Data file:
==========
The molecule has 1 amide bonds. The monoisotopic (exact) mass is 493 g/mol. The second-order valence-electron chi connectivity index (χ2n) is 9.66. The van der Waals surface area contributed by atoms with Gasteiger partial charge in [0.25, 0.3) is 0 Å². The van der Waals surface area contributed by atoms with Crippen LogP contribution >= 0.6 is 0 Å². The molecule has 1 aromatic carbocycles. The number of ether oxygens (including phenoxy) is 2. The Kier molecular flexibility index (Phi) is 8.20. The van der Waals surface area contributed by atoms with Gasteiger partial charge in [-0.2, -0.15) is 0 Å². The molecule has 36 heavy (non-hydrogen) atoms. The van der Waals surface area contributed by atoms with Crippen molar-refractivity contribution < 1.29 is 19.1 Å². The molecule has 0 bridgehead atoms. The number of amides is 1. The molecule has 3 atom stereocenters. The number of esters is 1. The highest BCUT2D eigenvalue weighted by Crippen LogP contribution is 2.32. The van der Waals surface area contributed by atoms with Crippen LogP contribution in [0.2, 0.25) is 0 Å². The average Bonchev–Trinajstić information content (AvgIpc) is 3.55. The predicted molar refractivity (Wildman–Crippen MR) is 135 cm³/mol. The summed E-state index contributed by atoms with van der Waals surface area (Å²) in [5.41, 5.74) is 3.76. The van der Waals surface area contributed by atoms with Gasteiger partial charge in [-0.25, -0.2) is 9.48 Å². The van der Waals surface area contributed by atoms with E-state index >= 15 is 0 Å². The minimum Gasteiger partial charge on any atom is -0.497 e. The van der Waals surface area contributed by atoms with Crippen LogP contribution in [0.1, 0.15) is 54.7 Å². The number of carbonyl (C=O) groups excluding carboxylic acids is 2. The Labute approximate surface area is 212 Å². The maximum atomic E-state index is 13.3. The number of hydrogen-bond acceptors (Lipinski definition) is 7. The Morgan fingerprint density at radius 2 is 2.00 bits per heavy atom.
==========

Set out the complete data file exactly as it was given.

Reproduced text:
The molecule has 1 amide bonds. The monoisotopic (exact) mass is 493 g/mol. The second-order valence-electron chi connectivity index (χ2n) is 9.66. The van der Waals surface area contributed by atoms with Gasteiger partial charge in [0.25, 0.3) is 0 Å². The van der Waals surface area contributed by atoms with Crippen LogP contribution >= 0.6 is 0 Å². The molecule has 1 aromatic carbocycles. The number of ether oxygens (including phenoxy) is 2. The Kier molecular flexibility index (Phi) is 8.20. The van der Waals surface area contributed by atoms with Gasteiger partial charge in [-0.2, -0.15) is 0 Å². The molecule has 36 heavy (non-hydrogen) atoms. The van der Waals surface area contributed by atoms with Crippen molar-refractivity contribution < 1.29 is 19.1 Å². The molecule has 0 bridgehead atoms. The number of amides is 1. The molecule has 3 atom stereocenters. The number of esters is 1. The highest BCUT2D eigenvalue weighted by Crippen LogP contribution is 2.32. The van der Waals surface area contributed by atoms with Crippen LogP contribution in [0.2, 0.25) is 0 Å². The average Bonchev–Trinajstić information content (AvgIpc) is 3.55. The predicted molar refractivity (Wildman–Crippen MR) is 135 cm³/mol. The summed E-state index contributed by atoms with van der Waals surface area (Å²) in [5.41, 5.74) is 3.76. The van der Waals surface area contributed by atoms with Gasteiger partial charge in [-0.25, -0.2) is 9.48 Å². The van der Waals surface area contributed by atoms with E-state index >= 15 is 0 Å². The minimum Gasteiger partial charge on any atom is -0.497 e. The van der Waals surface area contributed by atoms with Crippen LogP contribution in [0.1, 0.15) is 54.7 Å². The number of carbonyl (C=O) groups excluding carboxylic acids is 2. The Labute approximate surface area is 212 Å². The maximum atomic E-state index is 13.3. The number of hydrogen-bond acceptors (Lipinski definition) is 7. The Morgan fingerprint density at radius 2 is 2.00 bits per heavy atom.